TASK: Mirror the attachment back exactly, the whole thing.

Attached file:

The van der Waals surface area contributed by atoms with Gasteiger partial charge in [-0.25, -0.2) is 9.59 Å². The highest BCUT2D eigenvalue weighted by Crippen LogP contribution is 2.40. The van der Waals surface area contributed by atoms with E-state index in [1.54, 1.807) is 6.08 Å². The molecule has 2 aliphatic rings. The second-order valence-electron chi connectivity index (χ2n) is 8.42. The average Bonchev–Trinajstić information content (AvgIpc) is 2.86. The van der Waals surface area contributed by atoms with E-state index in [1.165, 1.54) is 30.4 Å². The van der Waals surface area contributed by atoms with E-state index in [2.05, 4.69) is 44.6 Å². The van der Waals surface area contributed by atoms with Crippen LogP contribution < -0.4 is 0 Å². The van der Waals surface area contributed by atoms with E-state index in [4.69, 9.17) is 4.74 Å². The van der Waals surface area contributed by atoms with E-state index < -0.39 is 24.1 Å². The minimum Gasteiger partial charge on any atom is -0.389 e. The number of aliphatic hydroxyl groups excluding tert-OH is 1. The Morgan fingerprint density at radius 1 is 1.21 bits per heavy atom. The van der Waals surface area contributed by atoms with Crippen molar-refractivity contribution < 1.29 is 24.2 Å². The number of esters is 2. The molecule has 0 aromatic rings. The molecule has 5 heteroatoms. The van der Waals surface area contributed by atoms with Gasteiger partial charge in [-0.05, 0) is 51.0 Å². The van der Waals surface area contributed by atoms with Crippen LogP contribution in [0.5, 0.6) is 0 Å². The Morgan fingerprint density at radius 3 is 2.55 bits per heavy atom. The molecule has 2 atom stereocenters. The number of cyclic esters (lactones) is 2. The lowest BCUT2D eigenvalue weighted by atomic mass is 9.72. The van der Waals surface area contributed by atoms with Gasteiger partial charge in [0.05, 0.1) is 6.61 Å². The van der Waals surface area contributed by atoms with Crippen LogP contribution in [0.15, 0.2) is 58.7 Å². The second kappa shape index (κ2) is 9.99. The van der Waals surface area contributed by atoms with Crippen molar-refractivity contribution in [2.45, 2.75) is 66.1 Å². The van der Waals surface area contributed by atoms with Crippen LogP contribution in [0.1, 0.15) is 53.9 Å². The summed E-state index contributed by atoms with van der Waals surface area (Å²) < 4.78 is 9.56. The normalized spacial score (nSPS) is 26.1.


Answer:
The van der Waals surface area contributed by atoms with Gasteiger partial charge in [-0.25, -0.2) is 9.59 Å². The highest BCUT2D eigenvalue weighted by Crippen LogP contribution is 2.40. The van der Waals surface area contributed by atoms with E-state index in [1.54, 1.807) is 6.08 Å². The molecule has 2 aliphatic rings. The second-order valence-electron chi connectivity index (χ2n) is 8.42. The average Bonchev–Trinajstić information content (AvgIpc) is 2.86. The van der Waals surface area contributed by atoms with E-state index in [1.165, 1.54) is 30.4 Å². The van der Waals surface area contributed by atoms with E-state index in [2.05, 4.69) is 44.6 Å². The van der Waals surface area contributed by atoms with Crippen LogP contribution < -0.4 is 0 Å². The van der Waals surface area contributed by atoms with E-state index in [4.69, 9.17) is 4.74 Å². The van der Waals surface area contributed by atoms with E-state index < -0.39 is 24.1 Å². The minimum Gasteiger partial charge on any atom is -0.389 e. The number of aliphatic hydroxyl groups excluding tert-OH is 1. The Morgan fingerprint density at radius 1 is 1.21 bits per heavy atom. The van der Waals surface area contributed by atoms with Crippen molar-refractivity contribution < 1.29 is 24.2 Å². The number of esters is 2. The molecule has 0 aromatic rings. The molecule has 5 heteroatoms. The van der Waals surface area contributed by atoms with Gasteiger partial charge in [-0.05, 0) is 51.0 Å². The van der Waals surface area contributed by atoms with Crippen LogP contribution in [0.5, 0.6) is 0 Å². The Morgan fingerprint density at radius 3 is 2.55 bits per heavy atom. The molecule has 2 atom stereocenters. The number of cyclic esters (lactones) is 2. The lowest BCUT2D eigenvalue weighted by atomic mass is 9.72. The van der Waals surface area contributed by atoms with Gasteiger partial charge in [0.05, 0.1) is 6.61 Å². The van der Waals surface area contributed by atoms with Crippen LogP contribution in [0.15, 0.2) is 58.7 Å². The second kappa shape index (κ2) is 9.99. The van der Waals surface area contributed by atoms with Crippen molar-refractivity contribution in [2.45, 2.75) is 66.1 Å². The van der Waals surface area contributed by atoms with Crippen LogP contribution in [0.1, 0.15) is 53.9 Å². The summed E-state index contributed by atoms with van der Waals surface area (Å²) < 4.78 is 9.56. The normalized spacial score (nSPS) is 26.1.